My grandmother, Lady Freeland, died aged 92, in 2012. This is the eulogy I gave at her funeral in the church of St Peter ad Vincula, Coggeshall, Essex two years ago this week. It was published at the time in a slightly amended form by the parish magazine of St. Peter’s. The editor removed all references to adultery and drug taking, probably for dubious reasons of rectitude.
Mary Freeland, was a woman of fortitude with a wonderful spirit and sense of humour. She was born on 30th July 1919 in Meltham, near Huddersfield in Yorkshire when Lloyd George was Prime Minister.
Her mother was Hilda Hirst and her father Clement Armitage. Her Hirst grandfather lived in a house next to the family mill in Meltham. He had 8 children and 24 grandchildren. Most of that generation of 24 cousins were close all their lives. Her Armitage grandfather played cricket for Yorkshire against the touring Australians in 1877; he played for many years for the Yorkshire Gents (the team I now play for, and I am wearing their tie today).
Her father was in the army and the family, including her brothers Charles, Robert and Johnny, moved to Aldershot. They were out riding one day (Mary was twelve) when her mother was thrown from her horse in front of her and died from her injuries. Mary was sent to ride back to the house for help. She told me last year (on her 92nd birthday) that after galloping along the road to get help she later felt guilty for enjoying the sensation, as galloping on roads was forbidden by her parents. A week later Miss Chuggy, her governess, was dispatched to Yorkshire to be the governess for the Hirsts, and Mary was sent away to boarding school in Suffolk. She had those additional disruptions to deal with on top of her mother’s death.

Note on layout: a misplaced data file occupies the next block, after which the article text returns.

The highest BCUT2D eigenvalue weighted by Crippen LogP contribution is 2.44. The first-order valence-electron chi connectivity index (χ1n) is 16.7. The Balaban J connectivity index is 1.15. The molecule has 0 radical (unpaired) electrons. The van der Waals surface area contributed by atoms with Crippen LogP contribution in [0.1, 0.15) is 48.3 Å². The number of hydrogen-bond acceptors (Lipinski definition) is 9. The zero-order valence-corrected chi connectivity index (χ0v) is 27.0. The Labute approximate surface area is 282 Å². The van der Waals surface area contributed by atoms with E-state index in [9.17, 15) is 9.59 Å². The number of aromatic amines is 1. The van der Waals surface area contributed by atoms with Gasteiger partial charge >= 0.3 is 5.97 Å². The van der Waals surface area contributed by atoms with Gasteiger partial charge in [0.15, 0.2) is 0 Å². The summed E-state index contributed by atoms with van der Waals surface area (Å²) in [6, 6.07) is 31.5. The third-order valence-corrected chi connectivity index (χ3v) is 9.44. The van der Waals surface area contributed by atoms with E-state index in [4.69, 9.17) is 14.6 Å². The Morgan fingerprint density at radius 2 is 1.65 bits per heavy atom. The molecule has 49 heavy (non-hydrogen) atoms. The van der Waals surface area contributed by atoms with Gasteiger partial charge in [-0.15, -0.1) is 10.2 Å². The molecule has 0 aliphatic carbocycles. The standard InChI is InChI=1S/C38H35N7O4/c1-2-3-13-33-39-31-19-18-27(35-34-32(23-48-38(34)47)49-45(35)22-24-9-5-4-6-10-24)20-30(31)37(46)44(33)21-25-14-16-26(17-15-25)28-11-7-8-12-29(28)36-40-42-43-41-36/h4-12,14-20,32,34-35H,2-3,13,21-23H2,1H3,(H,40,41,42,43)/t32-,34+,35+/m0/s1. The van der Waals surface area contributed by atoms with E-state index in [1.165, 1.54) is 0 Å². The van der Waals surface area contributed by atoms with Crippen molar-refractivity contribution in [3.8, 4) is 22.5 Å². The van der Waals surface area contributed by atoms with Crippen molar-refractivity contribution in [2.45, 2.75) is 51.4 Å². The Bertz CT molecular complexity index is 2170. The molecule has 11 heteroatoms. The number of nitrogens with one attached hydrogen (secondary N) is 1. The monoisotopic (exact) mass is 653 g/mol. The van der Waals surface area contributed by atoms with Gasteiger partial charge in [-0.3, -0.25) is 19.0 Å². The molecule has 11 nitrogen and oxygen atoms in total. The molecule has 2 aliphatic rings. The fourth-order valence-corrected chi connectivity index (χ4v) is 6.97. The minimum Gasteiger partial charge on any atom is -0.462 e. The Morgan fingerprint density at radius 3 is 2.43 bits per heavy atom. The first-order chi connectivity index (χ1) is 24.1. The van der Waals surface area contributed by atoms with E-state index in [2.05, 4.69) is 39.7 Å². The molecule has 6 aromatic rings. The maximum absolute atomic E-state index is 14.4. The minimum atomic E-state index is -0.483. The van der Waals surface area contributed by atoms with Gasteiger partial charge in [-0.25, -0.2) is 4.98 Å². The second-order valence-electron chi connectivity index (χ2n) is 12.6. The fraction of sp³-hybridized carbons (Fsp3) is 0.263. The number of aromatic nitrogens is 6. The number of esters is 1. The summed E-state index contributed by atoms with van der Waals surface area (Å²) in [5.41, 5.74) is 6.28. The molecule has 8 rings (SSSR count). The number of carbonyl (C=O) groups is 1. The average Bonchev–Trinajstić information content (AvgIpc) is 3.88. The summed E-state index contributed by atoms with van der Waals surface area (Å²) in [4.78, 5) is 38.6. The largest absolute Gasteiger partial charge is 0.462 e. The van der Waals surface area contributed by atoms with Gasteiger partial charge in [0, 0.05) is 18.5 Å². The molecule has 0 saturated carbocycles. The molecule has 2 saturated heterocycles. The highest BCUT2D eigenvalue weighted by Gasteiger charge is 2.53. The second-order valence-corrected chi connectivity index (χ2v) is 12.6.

She hated school. She was a natural rebel against authority. It was one of her most (to me) attractive features. But the beauty of a rebellious personality is not recognised at school. After she left Mary, was sent to finishing school near Florence and then onto Munich in the mid-1930s. In Munich she would have tea at the Osteria Bavaria, a small local restaurant also frequented then by Unity Mitford and Adolf Hitler.
She travelled to join her father who was Quarter Master General for India. He banned her from travelling to Simla in the Himalayas because he had a theory that adultery was rampant at an altitude of 6000 feet. She met Ian Freeland in India (at sea level) and they got engaged. Ian sent her back to England in 1939 aged just twenty to organise the wedding there (he would follow later) and to introduce herself to his parents Sir Henry and Lady Freeland. She told me once how terrified she was at the prospect of this. They were married on 2nd January 1940 at Kilverstone Chapel near Thetford, the home of her best friend at the time, Kay Fisher.
For the first year of their marriage Ian and Mary lived in a hotel. The sole reason being Mary had not yet learnt to cook, and she was not prepared to admit it. On the nights Ian was away she kept a loaded revolver under her pillow. Whether it was to kill Nazis, or herself in the event of a German invasion of the hotel room, I’m not sure.